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Sweetness in Coffee

Written by . Published on under the Coffee category.

A coffee cup with steam coming out the top, sitting on a white table

Sweetness is my favourite attribute in a cup of coffee. The best coffees I’ve had have been floral or fruity with a nice dose of sweetness. In coffee, we do not talk about sweetness the same way we talk about white sugar. Speciality coffee does not have any added sugars. This is why you will see some people refer to sweetness in speciality coffee as “perceived sweetness.” Indeed, no sugar is added. As a drinker, you perceive compounds in the drink which impart a sweetness onto the final cup.

What causes sweetness? Great question. Sweetness is caused by the development of sugars in the coffee bean. These sugars are compounds like sucrose and polysaccharides. These sugars develop differently in each coffee fruit depending on the terrior of the bean. For instance, some varietals of coffee are sweeter than others. Coffees grown at higher altitudes are generally sweeter because the coffee cherries develop at a slower rate and thus have more time to develop.

I am writing about this today because I just read an interesting article on Barista Hustle about sweetness in coffee. The article addresses the question: why does coffee taste sweet even through the sugars in the coffee have been caramelised?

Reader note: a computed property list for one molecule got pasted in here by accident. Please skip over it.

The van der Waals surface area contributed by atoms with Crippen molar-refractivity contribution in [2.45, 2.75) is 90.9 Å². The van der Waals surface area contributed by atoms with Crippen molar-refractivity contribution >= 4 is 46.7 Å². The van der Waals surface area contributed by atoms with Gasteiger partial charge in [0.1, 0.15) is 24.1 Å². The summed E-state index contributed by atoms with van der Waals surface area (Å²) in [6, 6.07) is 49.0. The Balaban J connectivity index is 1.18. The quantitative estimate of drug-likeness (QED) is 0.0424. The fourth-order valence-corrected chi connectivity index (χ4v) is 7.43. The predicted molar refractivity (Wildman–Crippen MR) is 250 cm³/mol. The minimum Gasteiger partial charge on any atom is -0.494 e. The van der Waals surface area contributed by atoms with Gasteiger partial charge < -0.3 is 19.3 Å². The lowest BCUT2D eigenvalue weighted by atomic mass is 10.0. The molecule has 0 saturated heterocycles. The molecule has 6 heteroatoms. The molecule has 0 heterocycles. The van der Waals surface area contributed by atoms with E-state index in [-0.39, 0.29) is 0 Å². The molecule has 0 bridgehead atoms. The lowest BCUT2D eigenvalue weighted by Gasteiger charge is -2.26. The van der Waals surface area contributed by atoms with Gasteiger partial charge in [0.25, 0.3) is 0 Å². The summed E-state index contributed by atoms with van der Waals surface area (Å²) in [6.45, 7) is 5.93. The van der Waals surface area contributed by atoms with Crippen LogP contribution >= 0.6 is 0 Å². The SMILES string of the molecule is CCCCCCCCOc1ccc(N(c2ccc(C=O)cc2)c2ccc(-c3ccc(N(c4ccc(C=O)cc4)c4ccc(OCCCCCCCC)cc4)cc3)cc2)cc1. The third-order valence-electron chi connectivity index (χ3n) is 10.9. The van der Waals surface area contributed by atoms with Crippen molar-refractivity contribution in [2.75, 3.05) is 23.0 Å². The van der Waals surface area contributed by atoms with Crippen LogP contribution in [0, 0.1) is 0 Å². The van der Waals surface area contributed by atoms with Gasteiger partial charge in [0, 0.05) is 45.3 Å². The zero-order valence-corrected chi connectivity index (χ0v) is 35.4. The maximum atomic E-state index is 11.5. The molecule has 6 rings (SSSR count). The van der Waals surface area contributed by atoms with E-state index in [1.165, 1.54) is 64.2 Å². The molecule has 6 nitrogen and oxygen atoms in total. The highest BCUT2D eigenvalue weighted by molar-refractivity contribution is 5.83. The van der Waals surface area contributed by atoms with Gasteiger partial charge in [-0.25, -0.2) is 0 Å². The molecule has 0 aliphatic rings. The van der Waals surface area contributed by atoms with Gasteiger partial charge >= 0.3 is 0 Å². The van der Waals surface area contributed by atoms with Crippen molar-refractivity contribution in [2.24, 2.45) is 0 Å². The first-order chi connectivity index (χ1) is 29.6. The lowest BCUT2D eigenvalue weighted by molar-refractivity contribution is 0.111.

Before I share my thoughts, I need to give some context. Most of the sugars – like the sucrose I mentioned earlier – are caramelised in the coffee bean during roasting. This happens at a slightly higher temperature to the Maillard reaction. Caramelisation produces some of the compounds that are extracted during the middle of the extraction process, like nutty flavours. So how is coffee sweet?

We say coffee has “perceived” sweetness because we are seldom tasting actual sugars. We’re perceiving a sweet flavour based on the aromas in the coffee. It is true that our mouth plays a role in tasting coffee but without our noses we would get a very different impression of each coffee. Try drinking a sip of coffee with your nose pinched and then take a sip without pinching your nose. You’ll notice that you do not taste nearly as much in the first sip as you do in the second.

Some aromas impart a sweet impression on us which is why some coffees taste sweet. In speciality coffee, sweetness is an incredibly desired aspect of a coffee. Sweetness is so important that experts consider sweetness one of the primary factors when they are evaluating coffee. Coffee cupping forms have a box for the perceived sweetness in a coffee.

It is important to make a distinction between the natural sweetness in a coffee and added sugar. If you taste white sugar next to a coffee and then sip the coffee, you’ll notice that the coffee has a different type of sweetness. Do not expect to be blown away by lots of sugar in a coffee because that sugar does not exist. Coffee has subtle sugars and most of those are caramelised. It is the aromas our coffee emits that makes us feel like a coffee is sweet.

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